An unnamed senior security official stated that about 30 U.S. Marines, scheduled to go to Afghanistan, were staying at the hotel, and they were believed to be the targets of the bombing. This conflicted with information given by another unnamed official who stated that the marines were in Pakistan in connection with the visit by US Chairman of the Joint Chiefs of Staff, Admiral Mike Mullen who met the Pakistani Prime Minister Yousaf Raza Gillani and other government officials on Wednesday The personnel were staying on the fourth floor of the hotel, which also the most severely damaged by the fire which ensued following the bomb blast. According to the Dawn, a number of the marines who stayed at the hotel sustained injuries; the newspaper also cited an unnamed law enforcement official stating "personnel of a US security agency" were in all likelihood the target of the attack. There are also reports that more Americans were present at the hotel, as several senior CIA officers were visiting Islamabad at the time of the attack and believed to be staying at the hotel, according to unnamed "well placed sources".
Claims of US soldiers breaching security
An MP for the ruling Pakistan Peoples Party, Syed Mumtaz Alam Gillani, has come forward with testimony evidencing a purportedly serious security breach at the Marriott on the night between the 16th and 17th, several days before the bombing. Alam Gillani and two friends are said to have witnessed several large steel boxes being unloaded from a US Embassy truck by a group of US Marines and, according to someone at the hotel, transported to the fourth and fifth floors. Among the several people who witnessed this incident was Pakistan Peoples Party leader Sajjad Chaudhry. However, Alam Gilani was the only one who objected to and protested the apparent security breach taking place, but was met with silence from the American Marines. The hotel security staff did not respond to Alam Gilani's protests as they passively watched what was taking place, not being allowed to go near the boxes by the US Marines. Alam Gillani has since denounced the newspaper account, asserting that he was merely making light conversation with the journalist, however, the newspaper stands by its account. Pakistani authorities are also investigating this issue.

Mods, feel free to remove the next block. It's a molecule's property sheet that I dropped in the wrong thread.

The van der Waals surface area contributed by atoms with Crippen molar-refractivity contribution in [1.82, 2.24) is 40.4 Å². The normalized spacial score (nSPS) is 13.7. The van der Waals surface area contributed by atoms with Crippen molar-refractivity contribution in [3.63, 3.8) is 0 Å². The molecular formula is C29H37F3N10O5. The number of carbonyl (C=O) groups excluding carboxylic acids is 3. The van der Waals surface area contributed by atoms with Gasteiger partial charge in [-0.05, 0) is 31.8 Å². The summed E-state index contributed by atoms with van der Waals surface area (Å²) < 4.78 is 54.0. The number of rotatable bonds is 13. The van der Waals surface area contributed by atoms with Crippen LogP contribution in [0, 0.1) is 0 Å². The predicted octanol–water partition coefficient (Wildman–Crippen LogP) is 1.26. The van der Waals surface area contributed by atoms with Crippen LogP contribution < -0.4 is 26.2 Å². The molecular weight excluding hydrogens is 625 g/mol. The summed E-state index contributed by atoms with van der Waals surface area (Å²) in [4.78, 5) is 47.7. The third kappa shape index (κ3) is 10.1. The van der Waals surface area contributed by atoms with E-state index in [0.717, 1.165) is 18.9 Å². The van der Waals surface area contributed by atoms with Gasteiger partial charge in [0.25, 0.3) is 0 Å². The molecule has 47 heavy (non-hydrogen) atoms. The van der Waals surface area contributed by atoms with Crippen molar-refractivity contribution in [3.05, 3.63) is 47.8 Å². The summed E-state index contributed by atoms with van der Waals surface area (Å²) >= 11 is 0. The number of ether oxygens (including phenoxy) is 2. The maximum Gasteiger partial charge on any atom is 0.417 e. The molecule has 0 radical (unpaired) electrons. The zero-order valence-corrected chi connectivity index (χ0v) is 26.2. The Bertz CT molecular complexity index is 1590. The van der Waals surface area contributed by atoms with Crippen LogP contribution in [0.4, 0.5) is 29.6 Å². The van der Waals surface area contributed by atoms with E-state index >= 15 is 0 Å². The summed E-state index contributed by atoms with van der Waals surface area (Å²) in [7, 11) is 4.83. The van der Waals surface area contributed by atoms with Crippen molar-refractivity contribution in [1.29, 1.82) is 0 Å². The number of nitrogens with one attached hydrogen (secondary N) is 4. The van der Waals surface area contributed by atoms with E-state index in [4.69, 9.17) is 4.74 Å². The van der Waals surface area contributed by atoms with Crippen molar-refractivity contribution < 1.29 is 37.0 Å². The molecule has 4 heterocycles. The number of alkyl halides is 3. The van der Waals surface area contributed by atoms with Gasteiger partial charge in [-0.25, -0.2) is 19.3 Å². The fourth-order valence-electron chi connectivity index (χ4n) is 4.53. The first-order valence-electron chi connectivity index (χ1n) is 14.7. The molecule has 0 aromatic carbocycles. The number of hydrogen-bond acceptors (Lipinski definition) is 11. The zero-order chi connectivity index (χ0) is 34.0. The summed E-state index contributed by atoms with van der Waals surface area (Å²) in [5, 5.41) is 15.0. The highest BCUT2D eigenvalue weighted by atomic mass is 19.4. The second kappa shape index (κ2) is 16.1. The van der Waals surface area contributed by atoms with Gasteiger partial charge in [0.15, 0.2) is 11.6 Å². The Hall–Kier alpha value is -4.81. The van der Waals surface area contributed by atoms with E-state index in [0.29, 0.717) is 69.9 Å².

The American Embassy has said that it routinely rents rooms at the Marriott. Confronted with the activities of the US Marines on the night between September 16 and 17, embassy spokesperson Lou Fintor stated: "A team of support personnel often and routinely precede and/or accompany certain US government officials. They often carry communication and office equipment required to support large delegations, such as high-level administration officials and members of the US Congress." However, the incident occurred after Admiral Mullen's departure
Many people are of the view that a foreign power is involved in the attacks in some way
Three men, Dr Usman, Rana Ilyas and Hameed Afzal, that were arrested in Peshawar on October 17 with connection to the attack were remanded to police custody for 7 days on October 18 for questioning by an anti-terrorism court. They were suspected of having facilitated the suicide bomber. In requesting the court for a 10 day remand, the police also said they hoped to arrest more suspects with information from the three. Judge Sakhi Muhammad Kahut, who remanded the trio to police custody, also ordered police to produce them in court again on October 24.